On the same day, the Allahabad high court asked a district court in Mathura to decide on two applications before it on the Krishna Janmabhoomi- Shahi Idgah dispute within four months.

And also on Thursday, the Lucknow bench of the Allahabad high court rejected a plea to open 22 closed rooms in the Taj Mahal to see if they have idols of Hindu deities, calling the case a mockery of the Public Interest Litigation system.

The first two cases should, ideally, never have been because there is a law that prohibits any change in the character of a place of worship from how it stood in 1947. The Ram Janmabhoomi-Babri Masjid issue was the only one exempt from the law.

This law, introduced on July 11, 1991, placed a status quo retrospectively on the character of places of worship as existing on the date of Independence, i.e. August 15, 1947.

But in March 2021, the Supreme Court issued notice to the Union government on a challenge to the Places of Worship (Special Provisions) Act 1991.

The Centre is yet to respond to this, and the court has not seemed keen to push for a response or to hear the case — and the ensuing vacuum has allowed both the Gyanvapi and the Shahi Idgah cases.

As F Scott Fitzgerald wrote in what is perhaps the most famous last line of a book: “So we beat on, boats against the current, borne back ceaselessly into the past.” It’s a line that can be applied to many things — including stock market cycles, something Fitzgerald, no stranger to booms and busts, is likely to have been familiar with. The Sensex is down almost 12% over the past six months as I write these lines.


Talking of booms and busts, inflation continues to rise, and factory output stutters, as the government faces what may well turn out to be its toughest economic challenge to date.

Prime Minister Narendra Modi’s government has thus far not faced any political headwinds on this account, although this is more a function of its ability to control the narrative and the Opposition’s ability to make an issue of it. Indeed, back in the day, Modi’s Bharatiya Janata Party, and its supporters across domains (including Bollywood celebrities and assorted Godmen) successfully linked both rising fuel prices and the falling rupee with the government-of-the-day’s inability to manage the economy. Fuel prices are far higher now; the rupee far weaker; and the celebrities and the Godmen, better informed about economics.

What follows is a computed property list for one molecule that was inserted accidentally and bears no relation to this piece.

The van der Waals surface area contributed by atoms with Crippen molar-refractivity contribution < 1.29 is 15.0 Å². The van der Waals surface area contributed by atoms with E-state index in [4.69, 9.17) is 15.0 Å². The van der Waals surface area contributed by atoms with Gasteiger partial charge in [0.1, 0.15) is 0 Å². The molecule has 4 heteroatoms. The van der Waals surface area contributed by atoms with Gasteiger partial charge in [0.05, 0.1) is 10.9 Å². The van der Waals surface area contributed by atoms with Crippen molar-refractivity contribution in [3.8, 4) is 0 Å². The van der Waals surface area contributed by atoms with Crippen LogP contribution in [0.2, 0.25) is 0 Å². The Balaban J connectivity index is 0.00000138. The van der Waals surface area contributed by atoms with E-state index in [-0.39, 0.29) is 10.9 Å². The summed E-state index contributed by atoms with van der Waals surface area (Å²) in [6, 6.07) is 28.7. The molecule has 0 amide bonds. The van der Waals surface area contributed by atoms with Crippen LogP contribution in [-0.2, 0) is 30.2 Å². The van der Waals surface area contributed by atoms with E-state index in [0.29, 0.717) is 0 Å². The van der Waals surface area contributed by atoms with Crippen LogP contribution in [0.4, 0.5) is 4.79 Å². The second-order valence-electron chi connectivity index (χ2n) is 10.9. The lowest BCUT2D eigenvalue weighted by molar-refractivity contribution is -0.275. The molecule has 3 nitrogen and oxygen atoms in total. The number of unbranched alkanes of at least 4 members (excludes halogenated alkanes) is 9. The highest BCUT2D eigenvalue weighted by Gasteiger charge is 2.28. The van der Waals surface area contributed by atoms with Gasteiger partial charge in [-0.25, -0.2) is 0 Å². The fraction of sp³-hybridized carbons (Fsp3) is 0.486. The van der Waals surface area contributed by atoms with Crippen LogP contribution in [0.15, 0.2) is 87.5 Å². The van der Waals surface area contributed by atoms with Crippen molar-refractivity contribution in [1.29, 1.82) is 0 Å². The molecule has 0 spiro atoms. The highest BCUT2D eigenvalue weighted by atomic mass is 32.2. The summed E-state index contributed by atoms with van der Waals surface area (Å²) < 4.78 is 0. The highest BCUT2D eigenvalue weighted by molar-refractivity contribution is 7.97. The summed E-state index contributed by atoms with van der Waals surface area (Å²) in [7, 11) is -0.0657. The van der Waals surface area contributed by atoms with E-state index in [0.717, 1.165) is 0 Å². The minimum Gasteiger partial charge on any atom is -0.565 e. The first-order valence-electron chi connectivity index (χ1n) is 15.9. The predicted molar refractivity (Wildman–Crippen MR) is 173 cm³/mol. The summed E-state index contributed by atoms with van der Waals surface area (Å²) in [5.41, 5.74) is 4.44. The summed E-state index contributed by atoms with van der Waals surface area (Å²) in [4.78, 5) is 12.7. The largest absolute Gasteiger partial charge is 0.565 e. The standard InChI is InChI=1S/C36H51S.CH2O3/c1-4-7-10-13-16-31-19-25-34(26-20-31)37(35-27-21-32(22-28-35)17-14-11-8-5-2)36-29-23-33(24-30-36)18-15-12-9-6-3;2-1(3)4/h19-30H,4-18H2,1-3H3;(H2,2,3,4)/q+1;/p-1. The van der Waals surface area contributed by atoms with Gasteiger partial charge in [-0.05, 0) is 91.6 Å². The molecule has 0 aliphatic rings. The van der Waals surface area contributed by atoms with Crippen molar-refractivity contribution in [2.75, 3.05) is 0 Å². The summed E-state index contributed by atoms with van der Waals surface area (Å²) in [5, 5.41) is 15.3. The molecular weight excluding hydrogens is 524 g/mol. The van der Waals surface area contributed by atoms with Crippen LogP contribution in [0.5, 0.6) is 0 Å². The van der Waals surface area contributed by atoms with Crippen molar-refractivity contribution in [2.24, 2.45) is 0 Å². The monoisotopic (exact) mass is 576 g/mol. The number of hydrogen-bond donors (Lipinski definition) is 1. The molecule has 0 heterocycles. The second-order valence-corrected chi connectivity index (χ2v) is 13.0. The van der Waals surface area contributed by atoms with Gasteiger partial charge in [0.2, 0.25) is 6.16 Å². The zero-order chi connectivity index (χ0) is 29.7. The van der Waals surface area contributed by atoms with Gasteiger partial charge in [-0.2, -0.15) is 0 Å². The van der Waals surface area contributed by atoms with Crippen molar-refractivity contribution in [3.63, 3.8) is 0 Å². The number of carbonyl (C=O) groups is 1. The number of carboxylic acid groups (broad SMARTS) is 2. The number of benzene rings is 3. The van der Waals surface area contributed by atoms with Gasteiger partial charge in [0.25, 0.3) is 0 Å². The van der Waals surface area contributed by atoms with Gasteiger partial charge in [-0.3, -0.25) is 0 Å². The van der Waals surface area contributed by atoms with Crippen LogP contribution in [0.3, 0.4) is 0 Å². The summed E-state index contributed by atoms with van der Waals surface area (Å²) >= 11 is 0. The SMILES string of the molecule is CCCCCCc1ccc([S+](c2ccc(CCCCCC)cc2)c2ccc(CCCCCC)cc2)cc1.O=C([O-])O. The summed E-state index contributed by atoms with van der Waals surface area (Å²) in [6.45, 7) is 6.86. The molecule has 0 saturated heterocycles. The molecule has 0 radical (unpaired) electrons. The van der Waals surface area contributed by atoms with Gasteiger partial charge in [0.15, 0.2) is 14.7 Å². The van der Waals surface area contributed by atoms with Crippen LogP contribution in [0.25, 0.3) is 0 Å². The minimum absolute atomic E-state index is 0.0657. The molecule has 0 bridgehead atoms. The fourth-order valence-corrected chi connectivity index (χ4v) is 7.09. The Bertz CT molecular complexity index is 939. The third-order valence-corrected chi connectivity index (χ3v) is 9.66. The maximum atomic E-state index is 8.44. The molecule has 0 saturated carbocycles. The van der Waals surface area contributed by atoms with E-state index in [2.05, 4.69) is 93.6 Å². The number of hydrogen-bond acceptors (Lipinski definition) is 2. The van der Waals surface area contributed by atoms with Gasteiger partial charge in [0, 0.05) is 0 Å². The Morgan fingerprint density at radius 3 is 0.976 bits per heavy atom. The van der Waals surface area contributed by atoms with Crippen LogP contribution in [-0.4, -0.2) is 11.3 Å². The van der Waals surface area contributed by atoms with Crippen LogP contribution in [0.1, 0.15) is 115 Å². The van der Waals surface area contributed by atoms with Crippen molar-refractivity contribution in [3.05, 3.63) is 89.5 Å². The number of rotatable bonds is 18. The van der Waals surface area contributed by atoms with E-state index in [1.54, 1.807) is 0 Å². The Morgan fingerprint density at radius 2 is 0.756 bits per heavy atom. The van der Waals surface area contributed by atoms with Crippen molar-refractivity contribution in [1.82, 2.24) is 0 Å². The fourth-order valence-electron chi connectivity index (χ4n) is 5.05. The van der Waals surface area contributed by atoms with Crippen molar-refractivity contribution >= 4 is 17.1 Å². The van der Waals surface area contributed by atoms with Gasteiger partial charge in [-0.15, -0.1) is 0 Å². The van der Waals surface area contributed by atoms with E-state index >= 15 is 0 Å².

There are three things of note behind the headline inflation reading as my colleague Roshan Kishore explained. Its momentum, the fact that it is widespread (and not restricted to fuel; it has also spread to cereals, for instance), and that policymakers may be lulled by the “nominal illusion” into ignoring the risks of stagflation.


Why is it so cool in Bengaluru?

The Delhi HC’s split verdict on marital rape.

A Page 2 special: the Gond medical student who spent 13 years in jail.

The US’s pick-and-choose economic framework for the Indo-Pacific


In a week that many Indians were obsessed with the past, it perhaps makes sense to delve into even more ancient past. Ever since Jurassic Park, de-extinction has become a popular subject of discussion. But as a recent article in Quanta puts it, the objective of de-extinction researchers was not to recreate extinct species — but more to look at extinct functionalities that species may need to survive in tomorrow’s world. “Make sure people don’t think they’re going to get a mammoth, because they’re not,” the article quotes a researcher involved in the woolly mammoth project as saying. Instead, it goes on to add, the result could be a hairy elephant that can live in the cold.


(Click to expand)

The best-written book on time-travel that I have read for many, many years, Emily St. John Mandel’s Sea of Tranquility , which shows that everything and everyone, including the author and the past work, are all connected — and of how humanity has always moved on, from one end-of-the-world event to another. If Station Eleven, the author’s 2011 book was prophetic (it’s about a pandemic), then Sea of Tranquility is the perfect postscript to the past two years.


I may actually be repeating a listing — not because there isn’t enough music in the world but because, for much of the past fortnight, I have been revisiting Europe 72, The Grateful Dead’s tour of the continent in 1972. I do not have the 73-CD boxed set (someone I know does), but most streaming services do have all 22 shows, and it is some of the most glorious music published by the band, who were coming off two very successful albums. Sorry about the repeat (if it is that), but this one is truly deserving of a listen.